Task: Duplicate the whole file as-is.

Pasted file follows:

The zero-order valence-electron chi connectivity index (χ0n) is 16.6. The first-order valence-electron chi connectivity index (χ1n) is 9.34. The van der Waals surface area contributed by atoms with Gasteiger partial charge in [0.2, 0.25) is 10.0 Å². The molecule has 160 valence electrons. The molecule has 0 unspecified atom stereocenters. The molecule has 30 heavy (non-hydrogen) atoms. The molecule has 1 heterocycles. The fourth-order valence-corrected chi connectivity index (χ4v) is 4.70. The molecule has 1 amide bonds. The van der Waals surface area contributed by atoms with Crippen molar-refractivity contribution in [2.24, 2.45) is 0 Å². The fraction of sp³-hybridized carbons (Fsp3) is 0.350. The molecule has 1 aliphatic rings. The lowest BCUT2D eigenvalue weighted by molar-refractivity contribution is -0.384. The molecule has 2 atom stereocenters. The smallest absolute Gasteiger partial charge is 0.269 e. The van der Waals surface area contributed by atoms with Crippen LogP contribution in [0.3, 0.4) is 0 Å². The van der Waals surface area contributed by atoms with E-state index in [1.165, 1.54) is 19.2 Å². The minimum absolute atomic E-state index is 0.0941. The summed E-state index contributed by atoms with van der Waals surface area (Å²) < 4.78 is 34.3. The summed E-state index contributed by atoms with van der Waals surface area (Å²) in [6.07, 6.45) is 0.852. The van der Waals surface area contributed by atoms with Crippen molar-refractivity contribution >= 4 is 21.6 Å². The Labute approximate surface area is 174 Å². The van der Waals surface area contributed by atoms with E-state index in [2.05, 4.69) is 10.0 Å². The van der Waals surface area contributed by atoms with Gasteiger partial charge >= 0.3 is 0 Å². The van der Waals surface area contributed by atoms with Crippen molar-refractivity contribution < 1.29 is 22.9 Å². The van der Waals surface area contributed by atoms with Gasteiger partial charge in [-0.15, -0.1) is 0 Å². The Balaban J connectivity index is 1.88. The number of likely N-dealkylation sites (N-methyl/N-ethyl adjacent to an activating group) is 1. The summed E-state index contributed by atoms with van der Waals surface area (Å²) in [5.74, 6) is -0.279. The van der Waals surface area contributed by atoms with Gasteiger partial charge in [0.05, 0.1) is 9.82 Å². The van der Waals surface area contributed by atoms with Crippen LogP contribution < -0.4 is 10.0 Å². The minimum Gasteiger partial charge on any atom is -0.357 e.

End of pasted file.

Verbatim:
The zero-order valence-electron chi connectivity index (χ0n) is 16.6. The first-order valence-electron chi connectivity index (χ1n) is 9.34. The van der Waals surface area contributed by atoms with Gasteiger partial charge in [0.2, 0.25) is 10.0 Å². The molecule has 160 valence electrons. The molecule has 0 unspecified atom stereocenters. The molecule has 30 heavy (non-hydrogen) atoms. The molecule has 1 heterocycles. The fourth-order valence-corrected chi connectivity index (χ4v) is 4.70. The molecule has 1 amide bonds. The van der Waals surface area contributed by atoms with Crippen molar-refractivity contribution in [2.24, 2.45) is 0 Å². The fraction of sp³-hybridized carbons (Fsp3) is 0.350. The molecule has 1 aliphatic rings. The lowest BCUT2D eigenvalue weighted by molar-refractivity contribution is -0.384. The molecule has 2 atom stereocenters. The smallest absolute Gasteiger partial charge is 0.269 e. The van der Waals surface area contributed by atoms with Crippen LogP contribution in [0.3, 0.4) is 0 Å². The van der Waals surface area contributed by atoms with E-state index in [1.165, 1.54) is 19.2 Å². The minimum absolute atomic E-state index is 0.0941. The summed E-state index contributed by atoms with van der Waals surface area (Å²) < 4.78 is 34.3. The summed E-state index contributed by atoms with van der Waals surface area (Å²) in [6.07, 6.45) is 0.852. The van der Waals surface area contributed by atoms with Crippen molar-refractivity contribution >= 4 is 21.6 Å². The Labute approximate surface area is 174 Å². The van der Waals surface area contributed by atoms with E-state index in [2.05, 4.69) is 10.0 Å². The van der Waals surface area contributed by atoms with Gasteiger partial charge >= 0.3 is 0 Å². The van der Waals surface area contributed by atoms with Crippen molar-refractivity contribution < 1.29 is 22.9 Å². The van der Waals surface area contributed by atoms with Gasteiger partial charge in [-0.15, -0.1) is 0 Å². The Balaban J connectivity index is 1.88. The number of likely N-dealkylation sites (N-methyl/N-ethyl adjacent to an activating group) is 1. The summed E-state index contributed by atoms with van der Waals surface area (Å²) in [5.74, 6) is -0.279. The van der Waals surface area contributed by atoms with Gasteiger partial charge in [0.05, 0.1) is 9.82 Å². The van der Waals surface area contributed by atoms with Crippen LogP contribution < -0.4 is 10.0 Å². The minimum Gasteiger partial charge on any atom is -0.357 e.